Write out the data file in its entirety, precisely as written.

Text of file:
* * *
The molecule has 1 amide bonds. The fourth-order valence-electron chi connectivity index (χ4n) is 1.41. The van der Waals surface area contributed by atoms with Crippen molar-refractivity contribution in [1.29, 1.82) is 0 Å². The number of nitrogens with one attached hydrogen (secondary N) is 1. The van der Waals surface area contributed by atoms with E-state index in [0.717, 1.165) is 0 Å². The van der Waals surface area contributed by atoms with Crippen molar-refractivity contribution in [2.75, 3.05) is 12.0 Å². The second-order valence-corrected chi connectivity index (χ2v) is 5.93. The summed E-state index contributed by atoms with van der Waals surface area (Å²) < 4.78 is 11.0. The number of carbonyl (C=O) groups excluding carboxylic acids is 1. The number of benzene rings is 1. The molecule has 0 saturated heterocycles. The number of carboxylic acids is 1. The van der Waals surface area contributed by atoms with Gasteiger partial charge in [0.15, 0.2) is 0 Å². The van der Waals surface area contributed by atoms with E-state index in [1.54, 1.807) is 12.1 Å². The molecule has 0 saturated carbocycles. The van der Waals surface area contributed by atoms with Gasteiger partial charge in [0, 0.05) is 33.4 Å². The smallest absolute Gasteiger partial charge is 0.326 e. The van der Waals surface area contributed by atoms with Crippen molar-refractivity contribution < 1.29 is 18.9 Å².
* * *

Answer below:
The molecule has 1 amide bonds. The fourth-order valence-electron chi connectivity index (χ4n) is 1.41. The van der Waals surface area contributed by atoms with Crippen molar-refractivity contribution in [1.29, 1.82) is 0 Å². The number of nitrogens with one attached hydrogen (secondary N) is 1. The van der Waals surface area contributed by atoms with E-state index in [0.717, 1.165) is 0 Å². The van der Waals surface area contributed by atoms with Crippen molar-refractivity contribution in [2.75, 3.05) is 12.0 Å². The second-order valence-corrected chi connectivity index (χ2v) is 5.93. The summed E-state index contributed by atoms with van der Waals surface area (Å²) < 4.78 is 11.0. The number of carbonyl (C=O) groups excluding carboxylic acids is 1. The number of benzene rings is 1. The molecule has 0 saturated heterocycles. The number of carboxylic acids is 1. The van der Waals surface area contributed by atoms with Gasteiger partial charge in [0.15, 0.2) is 0 Å². The van der Waals surface area contributed by atoms with E-state index in [1.54, 1.807) is 12.1 Å². The molecule has 0 saturated carbocycles. The van der Waals surface area contributed by atoms with Gasteiger partial charge in [0, 0.05) is 33.4 Å². The smallest absolute Gasteiger partial charge is 0.326 e. The van der Waals surface area contributed by atoms with Crippen molar-refractivity contribution < 1.29 is 18.9 Å².